Why Are Teens and Young Adults at Risk for Meningitis B?

A closer look at some of the factors that put this age group at higher risk of meningitis B.

Medically reviewed in May 2022

About one in ten people are carriers of meningococcal bacteria, the bacteria that cause meningococcal disease. Carriers do not show any symptoms of disease and can unknowingly transmit bacteria to others through saliva and respiratory droplets (though not as easily as a cold or flu). Meningococcal bacteria are categorized into different groups, called serogroups. Bacteria in serogroup B cause meningitis B (MenB).

While people of all ages can get MenB, certain groups are more at risk. The majority of cases occur in children younger than one year. Older teens and college-age young adults also make up a significant percentage of patients—and a number of outbreaks on college campuses have occurred in the past decade. This is due in part to the fact that some habits and behaviors that are common among older teens and college-age young adults can promote the transmission of MenB.

Here are some common ways that MenB can be spread among this age group:

  • Sharing utensils, makeup, or other items: Using the same water bottle as a friend, borrowing some lip balm, or sharing a towel can increase the risk of meningococcal bacteria being passed from one person to another.
  • Living in close quarters: Because the bacteria that cause MenB are highly contagious and affect teenagers and young adults, it has the potential to cause local epidemics on college campuses and other places where young adults are living in close proximity to one another.
  • Kissing: Intimate behaviors such as kissing can facilitate the spread of the disease if someone is infected.
  • Touching your face: In a single day, the average person touches their face multiple times, often without thinking about it. We may rub our eyes when we’re tired or bite our nails when we’re nervous. Unfortunately, the sinuses, throat, eyes, and ears are potential gateways for bacterial meningitis (as well as other infectious agents). And although the bacteria don’t survive outside the body for very long, it’s still a good idea to wash your hands with soap and water throughout the day, especially after being around large numbers of people.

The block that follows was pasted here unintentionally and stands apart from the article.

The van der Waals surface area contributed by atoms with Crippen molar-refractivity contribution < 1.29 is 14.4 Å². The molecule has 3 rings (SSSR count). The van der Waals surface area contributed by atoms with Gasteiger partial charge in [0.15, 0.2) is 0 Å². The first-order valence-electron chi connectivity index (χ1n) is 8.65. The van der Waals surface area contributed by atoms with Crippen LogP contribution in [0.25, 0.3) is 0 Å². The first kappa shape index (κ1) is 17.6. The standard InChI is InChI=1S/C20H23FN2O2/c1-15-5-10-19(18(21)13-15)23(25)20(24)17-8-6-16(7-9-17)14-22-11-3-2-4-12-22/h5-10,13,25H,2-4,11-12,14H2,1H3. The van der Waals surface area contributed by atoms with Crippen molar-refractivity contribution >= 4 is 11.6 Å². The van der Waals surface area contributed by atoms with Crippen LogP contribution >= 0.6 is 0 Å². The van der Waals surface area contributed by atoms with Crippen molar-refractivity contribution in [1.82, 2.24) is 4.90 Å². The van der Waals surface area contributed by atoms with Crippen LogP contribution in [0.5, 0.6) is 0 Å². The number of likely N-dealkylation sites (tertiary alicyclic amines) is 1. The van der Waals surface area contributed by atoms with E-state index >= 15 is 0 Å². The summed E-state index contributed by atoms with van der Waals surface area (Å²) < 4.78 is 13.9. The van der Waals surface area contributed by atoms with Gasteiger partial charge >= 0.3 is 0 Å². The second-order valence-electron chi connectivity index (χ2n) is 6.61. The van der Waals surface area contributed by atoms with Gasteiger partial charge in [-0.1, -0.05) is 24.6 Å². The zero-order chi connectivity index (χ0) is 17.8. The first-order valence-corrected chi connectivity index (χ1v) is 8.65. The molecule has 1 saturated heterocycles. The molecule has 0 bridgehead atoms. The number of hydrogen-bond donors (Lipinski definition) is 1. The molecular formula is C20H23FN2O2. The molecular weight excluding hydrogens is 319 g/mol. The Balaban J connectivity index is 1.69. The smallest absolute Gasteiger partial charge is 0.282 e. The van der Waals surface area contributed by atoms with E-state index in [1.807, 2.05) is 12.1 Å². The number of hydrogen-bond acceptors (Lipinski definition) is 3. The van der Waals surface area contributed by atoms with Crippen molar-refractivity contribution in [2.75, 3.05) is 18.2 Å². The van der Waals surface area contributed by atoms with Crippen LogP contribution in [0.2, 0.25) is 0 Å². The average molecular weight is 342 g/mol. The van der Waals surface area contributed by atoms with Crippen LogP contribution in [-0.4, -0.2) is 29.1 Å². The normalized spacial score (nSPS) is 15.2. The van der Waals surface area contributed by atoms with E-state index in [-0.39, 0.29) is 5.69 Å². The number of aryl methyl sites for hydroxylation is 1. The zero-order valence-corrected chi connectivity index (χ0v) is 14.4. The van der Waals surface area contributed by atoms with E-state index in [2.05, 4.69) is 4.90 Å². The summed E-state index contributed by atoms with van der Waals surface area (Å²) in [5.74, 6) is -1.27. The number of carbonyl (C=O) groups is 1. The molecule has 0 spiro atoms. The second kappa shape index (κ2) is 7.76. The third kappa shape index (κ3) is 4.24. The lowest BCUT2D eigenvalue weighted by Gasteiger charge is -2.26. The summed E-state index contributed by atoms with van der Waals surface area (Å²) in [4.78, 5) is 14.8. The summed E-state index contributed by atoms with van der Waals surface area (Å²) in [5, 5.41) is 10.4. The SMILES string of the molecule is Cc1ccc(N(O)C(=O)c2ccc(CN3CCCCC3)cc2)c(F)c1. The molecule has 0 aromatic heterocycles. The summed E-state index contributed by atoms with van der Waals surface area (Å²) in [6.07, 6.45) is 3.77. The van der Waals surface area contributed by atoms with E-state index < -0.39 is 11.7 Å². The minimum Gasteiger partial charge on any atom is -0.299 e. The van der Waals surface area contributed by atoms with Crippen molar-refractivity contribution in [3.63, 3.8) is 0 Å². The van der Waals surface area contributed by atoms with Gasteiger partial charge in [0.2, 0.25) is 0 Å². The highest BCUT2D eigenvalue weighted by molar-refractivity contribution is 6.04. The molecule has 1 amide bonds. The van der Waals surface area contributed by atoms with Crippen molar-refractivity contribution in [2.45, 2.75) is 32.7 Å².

The importance of a healthy immune system
In general, some basic habits—such as getting sufficient sleep, exercising regularly, and maintaining a nutritious diet with plenty of fresh fruits, vegetables, and whole grains—can help keep the immune system strong. Limiting unhealthy behaviors like smoking and drinking alcohol is also important.

In addition, the MenB vaccine can help protect against infections with the bacteria that cause meningitis B. The vaccine is preferably administered between the ages of 16 and 18 years. You can talk to your teen’s healthcare provider to learn more about vaccination options and other ways to help keep your teen safe and healthy.

Sources:
National Meningitis Association. "How is it spread?"
Centers for Disease Control and Prevention. "Meningococcal Disease: Causes and Spread to Others."
Meningitis Now. "Meningococcal disease."
National Meningitis Association. "Statistics and Disease Facts."
Centers for Disease Control and Prevention. "Meningococcal Disease: Surveillance."
Centers for Disease Control and Prevention. "Meningococcal Disease: Group Settings as a Risk Factor."
Centers for Disease Control and Prevention. "Meningococcal Disease."
Cynthia Burman, Lidia Serra, et al. “Meningococcal disease in adolescents and young adults: a review of the rationale for prevention through vaccination.” Human Vaccines & Immunotherapeutics, 2019. Vol. 15, No. 2.
Mayo Clinic. "Meningitis."
TeensHealth from Nemours. "Meningitis."
Centers for Disease Control and Prevention. "Meningococcal B VIS."
Centers for Disease Control and Prevention. "Serogroup B Meningococcal Disease: What You Need to Know."
Centers for Disease Control and Prevention. "Meningococcal Vaccination for Preteens and Teens: Information for Parents."
HealthyChildren.org. "Meningococcal Disease: Information for Teens and College Students."

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